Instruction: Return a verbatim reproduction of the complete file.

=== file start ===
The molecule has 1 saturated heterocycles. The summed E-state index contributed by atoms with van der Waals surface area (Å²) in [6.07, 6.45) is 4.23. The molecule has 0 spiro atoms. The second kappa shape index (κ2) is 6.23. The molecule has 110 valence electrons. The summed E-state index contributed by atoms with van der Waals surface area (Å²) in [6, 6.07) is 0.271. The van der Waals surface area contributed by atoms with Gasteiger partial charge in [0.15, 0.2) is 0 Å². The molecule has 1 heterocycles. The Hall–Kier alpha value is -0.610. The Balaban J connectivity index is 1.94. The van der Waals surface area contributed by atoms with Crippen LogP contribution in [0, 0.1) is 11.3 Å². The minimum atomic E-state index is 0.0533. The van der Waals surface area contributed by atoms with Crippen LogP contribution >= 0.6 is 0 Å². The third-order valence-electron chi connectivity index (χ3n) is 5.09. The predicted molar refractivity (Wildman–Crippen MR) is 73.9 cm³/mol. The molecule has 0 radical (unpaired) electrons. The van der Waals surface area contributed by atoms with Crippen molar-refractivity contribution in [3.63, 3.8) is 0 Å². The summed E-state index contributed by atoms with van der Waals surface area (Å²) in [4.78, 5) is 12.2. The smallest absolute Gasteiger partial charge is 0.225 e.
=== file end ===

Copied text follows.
The molecule has 1 saturated heterocycles. The summed E-state index contributed by atoms with van der Waals surface area (Å²) in [6.07, 6.45) is 4.23. The molecule has 0 spiro atoms. The second kappa shape index (κ2) is 6.23. The molecule has 110 valence electrons. The summed E-state index contributed by atoms with van der Waals surface area (Å²) in [6, 6.07) is 0.271. The van der Waals surface area contributed by atoms with Gasteiger partial charge in [0.15, 0.2) is 0 Å². The molecule has 1 heterocycles. The Hall–Kier alpha value is -0.610. The Balaban J connectivity index is 1.94. The van der Waals surface area contributed by atoms with Crippen LogP contribution in [0, 0.1) is 11.3 Å². The minimum atomic E-state index is 0.0533. The van der Waals surface area contributed by atoms with Crippen LogP contribution >= 0.6 is 0 Å². The third-order valence-electron chi connectivity index (χ3n) is 5.09. The predicted molar refractivity (Wildman–Crippen MR) is 73.9 cm³/mol. The molecule has 0 radical (unpaired) electrons. The van der Waals surface area contributed by atoms with Crippen molar-refractivity contribution in [3.63, 3.8) is 0 Å². The summed E-state index contributed by atoms with van der Waals surface area (Å²) in [4.78, 5) is 12.2. The smallest absolute Gasteiger partial charge is 0.225 e.